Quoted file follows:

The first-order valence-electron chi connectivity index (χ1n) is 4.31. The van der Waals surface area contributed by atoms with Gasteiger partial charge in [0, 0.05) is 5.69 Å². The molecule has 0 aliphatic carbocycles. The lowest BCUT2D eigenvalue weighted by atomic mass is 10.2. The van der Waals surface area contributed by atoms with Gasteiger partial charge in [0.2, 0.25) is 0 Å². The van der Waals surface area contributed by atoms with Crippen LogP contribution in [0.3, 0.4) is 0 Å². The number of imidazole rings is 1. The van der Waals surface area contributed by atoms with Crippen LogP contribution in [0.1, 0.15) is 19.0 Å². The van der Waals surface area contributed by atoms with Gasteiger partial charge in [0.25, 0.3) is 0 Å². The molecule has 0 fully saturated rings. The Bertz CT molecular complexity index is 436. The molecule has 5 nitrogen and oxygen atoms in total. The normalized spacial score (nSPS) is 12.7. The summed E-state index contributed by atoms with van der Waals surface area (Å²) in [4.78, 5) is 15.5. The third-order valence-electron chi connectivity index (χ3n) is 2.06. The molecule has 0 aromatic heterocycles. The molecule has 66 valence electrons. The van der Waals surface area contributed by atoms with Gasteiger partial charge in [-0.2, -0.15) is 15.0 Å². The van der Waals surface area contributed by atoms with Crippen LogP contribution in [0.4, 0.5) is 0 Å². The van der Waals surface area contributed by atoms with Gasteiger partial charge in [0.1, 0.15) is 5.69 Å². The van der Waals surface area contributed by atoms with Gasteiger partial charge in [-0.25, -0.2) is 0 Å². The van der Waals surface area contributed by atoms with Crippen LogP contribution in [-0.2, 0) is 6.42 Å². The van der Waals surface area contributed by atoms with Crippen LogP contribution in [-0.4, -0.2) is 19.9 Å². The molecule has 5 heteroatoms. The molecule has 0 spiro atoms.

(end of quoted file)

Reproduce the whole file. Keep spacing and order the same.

The first-order valence-electron chi connectivity index (χ1n) is 4.31. The van der Waals surface area contributed by atoms with Gasteiger partial charge in [0, 0.05) is 5.69 Å². The molecule has 0 aliphatic carbocycles. The lowest BCUT2D eigenvalue weighted by atomic mass is 10.2. The van der Waals surface area contributed by atoms with Gasteiger partial charge in [0.2, 0.25) is 0 Å². The van der Waals surface area contributed by atoms with Crippen LogP contribution in [0.3, 0.4) is 0 Å². The number of imidazole rings is 1. The van der Waals surface area contributed by atoms with Crippen LogP contribution in [0.1, 0.15) is 19.0 Å². The van der Waals surface area contributed by atoms with Gasteiger partial charge in [0.25, 0.3) is 0 Å². The molecule has 0 fully saturated rings. The Bertz CT molecular complexity index is 436. The molecule has 5 nitrogen and oxygen atoms in total. The normalized spacial score (nSPS) is 12.7. The summed E-state index contributed by atoms with van der Waals surface area (Å²) in [4.78, 5) is 15.5. The third-order valence-electron chi connectivity index (χ3n) is 2.06. The molecule has 0 aromatic heterocycles. The molecule has 66 valence electrons. The van der Waals surface area contributed by atoms with Gasteiger partial charge in [-0.2, -0.15) is 15.0 Å². The van der Waals surface area contributed by atoms with Crippen LogP contribution in [0.4, 0.5) is 0 Å². The van der Waals surface area contributed by atoms with Gasteiger partial charge in [0.1, 0.15) is 5.69 Å². The van der Waals surface area contributed by atoms with Gasteiger partial charge in [-0.25, -0.2) is 0 Å². The van der Waals surface area contributed by atoms with Crippen LogP contribution in [-0.2, 0) is 6.42 Å². The van der Waals surface area contributed by atoms with Crippen LogP contribution in [-0.4, -0.2) is 19.9 Å². The molecule has 5 heteroatoms. The molecule has 0 spiro atoms.